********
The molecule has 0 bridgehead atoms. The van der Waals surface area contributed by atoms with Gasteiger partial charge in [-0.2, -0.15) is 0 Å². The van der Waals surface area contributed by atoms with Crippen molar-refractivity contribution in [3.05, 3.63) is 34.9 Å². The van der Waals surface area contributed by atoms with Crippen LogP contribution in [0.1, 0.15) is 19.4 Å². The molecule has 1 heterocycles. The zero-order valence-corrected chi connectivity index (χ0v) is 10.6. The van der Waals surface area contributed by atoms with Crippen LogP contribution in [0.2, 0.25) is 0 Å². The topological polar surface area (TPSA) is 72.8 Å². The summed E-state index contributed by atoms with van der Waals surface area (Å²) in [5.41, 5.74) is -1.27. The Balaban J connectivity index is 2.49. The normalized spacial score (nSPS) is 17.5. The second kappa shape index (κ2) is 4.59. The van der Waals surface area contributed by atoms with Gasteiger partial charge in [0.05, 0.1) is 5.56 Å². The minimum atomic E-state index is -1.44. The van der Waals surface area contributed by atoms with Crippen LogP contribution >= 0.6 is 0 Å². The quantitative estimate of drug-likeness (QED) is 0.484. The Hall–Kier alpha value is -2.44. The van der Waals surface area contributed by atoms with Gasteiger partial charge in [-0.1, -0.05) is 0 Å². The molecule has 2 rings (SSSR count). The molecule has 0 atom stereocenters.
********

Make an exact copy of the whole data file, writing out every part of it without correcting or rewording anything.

The molecule has 0 bridgehead atoms. The van der Waals surface area contributed by atoms with Gasteiger partial charge in [-0.2, -0.15) is 0 Å². The van der Waals surface area contributed by atoms with Crippen molar-refractivity contribution in [3.05, 3.63) is 34.9 Å². The van der Waals surface area contributed by atoms with Crippen LogP contribution in [0.1, 0.15) is 19.4 Å². The molecule has 1 heterocycles. The zero-order valence-corrected chi connectivity index (χ0v) is 10.6. The van der Waals surface area contributed by atoms with Crippen LogP contribution in [0.2, 0.25) is 0 Å². The topological polar surface area (TPSA) is 72.8 Å². The summed E-state index contributed by atoms with van der Waals surface area (Å²) in [5.41, 5.74) is -1.27. The Balaban J connectivity index is 2.49. The normalized spacial score (nSPS) is 17.5. The second kappa shape index (κ2) is 4.59. The van der Waals surface area contributed by atoms with Gasteiger partial charge in [0.05, 0.1) is 5.56 Å². The minimum atomic E-state index is -1.44. The van der Waals surface area contributed by atoms with Crippen LogP contribution >= 0.6 is 0 Å². The quantitative estimate of drug-likeness (QED) is 0.484. The Hall–Kier alpha value is -2.44. The van der Waals surface area contributed by atoms with Gasteiger partial charge in [-0.1, -0.05) is 0 Å². The molecule has 2 rings (SSSR count). The molecule has 0 atom stereocenters.